The migration has three main aims:

  1. Tighten and enhance security in the blockchain
  2. Increase the number of transactions per seconds permittable
  3. Improve environmental factors

Now, as you will see, none of the three goals are intending to reduce gas fees.

This seems a little strange as the Ethereum blockchain could potentially lose out to up and coming networks such as Solana, which is hot on the heels of Ethereum, but also Polygon.

Polygon has a way to go to complete with Solana let alone Ethereum, but anything is possible in the NFT space right now.

We carried out some research that shows the average gas price on the Ethereum network is $116. This is 46% of the average NFT mint price of $249.

Almost half of the average of every mint is spent in Ethereum gas fees.

This means an average NFT must increase by 46% just to break even. This is unsustainable in the longer term.

The migration from Proof of Work to Proof of Stake puts the control in to a completely different set of transaction processors.

Moving away from miners, and in to Ethereum holders, may disrupt the industry enough to lower gas fees once and for all.

Fees will still be payable, as Ethereum holders will need an incentive to stake their Ethereum to validate transactions – but as the high energy costs not only impact the environment favorably, but also overheads, it should in theory mean more ETH holders that stake increase supply and reduce scarcity.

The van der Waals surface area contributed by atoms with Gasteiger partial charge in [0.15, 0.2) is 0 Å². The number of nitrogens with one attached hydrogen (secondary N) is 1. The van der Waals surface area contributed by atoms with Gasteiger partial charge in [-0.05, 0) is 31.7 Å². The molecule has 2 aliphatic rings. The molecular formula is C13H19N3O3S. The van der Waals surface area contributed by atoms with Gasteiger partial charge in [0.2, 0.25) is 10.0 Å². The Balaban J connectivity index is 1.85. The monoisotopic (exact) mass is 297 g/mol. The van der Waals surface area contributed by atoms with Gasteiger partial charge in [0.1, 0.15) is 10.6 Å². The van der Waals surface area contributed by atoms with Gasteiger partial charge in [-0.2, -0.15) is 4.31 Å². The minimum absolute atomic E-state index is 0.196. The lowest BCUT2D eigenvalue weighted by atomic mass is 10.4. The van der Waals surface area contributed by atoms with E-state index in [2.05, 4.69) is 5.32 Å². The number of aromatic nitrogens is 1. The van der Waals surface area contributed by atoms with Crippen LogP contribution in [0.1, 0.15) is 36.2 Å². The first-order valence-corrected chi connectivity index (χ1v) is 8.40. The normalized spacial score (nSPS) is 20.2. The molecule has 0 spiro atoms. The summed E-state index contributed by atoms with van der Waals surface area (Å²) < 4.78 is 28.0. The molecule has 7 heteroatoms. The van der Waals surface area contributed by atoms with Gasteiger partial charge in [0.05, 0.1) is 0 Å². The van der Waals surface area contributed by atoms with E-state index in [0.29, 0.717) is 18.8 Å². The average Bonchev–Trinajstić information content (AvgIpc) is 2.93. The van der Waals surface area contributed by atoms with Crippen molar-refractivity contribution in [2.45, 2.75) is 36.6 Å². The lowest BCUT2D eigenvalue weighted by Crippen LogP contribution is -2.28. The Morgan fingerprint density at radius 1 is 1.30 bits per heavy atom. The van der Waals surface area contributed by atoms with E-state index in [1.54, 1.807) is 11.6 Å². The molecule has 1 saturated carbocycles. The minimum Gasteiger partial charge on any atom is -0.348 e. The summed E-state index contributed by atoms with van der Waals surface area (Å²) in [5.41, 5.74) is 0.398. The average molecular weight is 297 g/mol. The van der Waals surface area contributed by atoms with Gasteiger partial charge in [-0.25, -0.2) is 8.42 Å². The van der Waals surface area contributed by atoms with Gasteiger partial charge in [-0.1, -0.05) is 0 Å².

It is whether or not the Ethereum network can successful step in and help reduce gas fee costs once Ethereum launches, rather than allowing the holders to continue to drive gas fees to the levels we see them now.

If this happens it could see the slow demise of the Ethereum network, even after the migration to Ethereum 2.0, in favor of almost zero gas fee networks such as Solana.

Even Mike Tyson tweeted recently he is going ‘all in on Solana’.

With Solanart – the largest Solana based NFT marketplace – receiving a recent investment valuing it over $1 billion, this network is certainly one to watch.

When is Ethereum 2.0 Go Live

Ethereum 2.0 is due to launch between Summer and Autumn 2022.

No exact date has been set yet, so this date although speculation has been in the pipeline for over two years and recent communication from the founder, Vitalik Buterin, seems to suggest they are ready this year to implement the changes to the network.

Once the implementation happens, we will have to be patient to find out how this affects the Ethereum network and the NFT industry.

Considering gas fees are on average 46% of the average mint price of an NFT, and the environmental impact has been poor, it hasn’t stopped the Ethereum network – with the help of OpenSea – become the dominant force in the NFT industry.

Considering Ethereum 2.0 is set to only improve things, even if it doesn’t completely irradicate the eye watering gas fees most buyers and minters experience, unless it unleashes issues and security flaws into the network, the likelihood of it being outdone by competitors is low.

It is certainly an intriguing space to monitor.

What are Gas Fees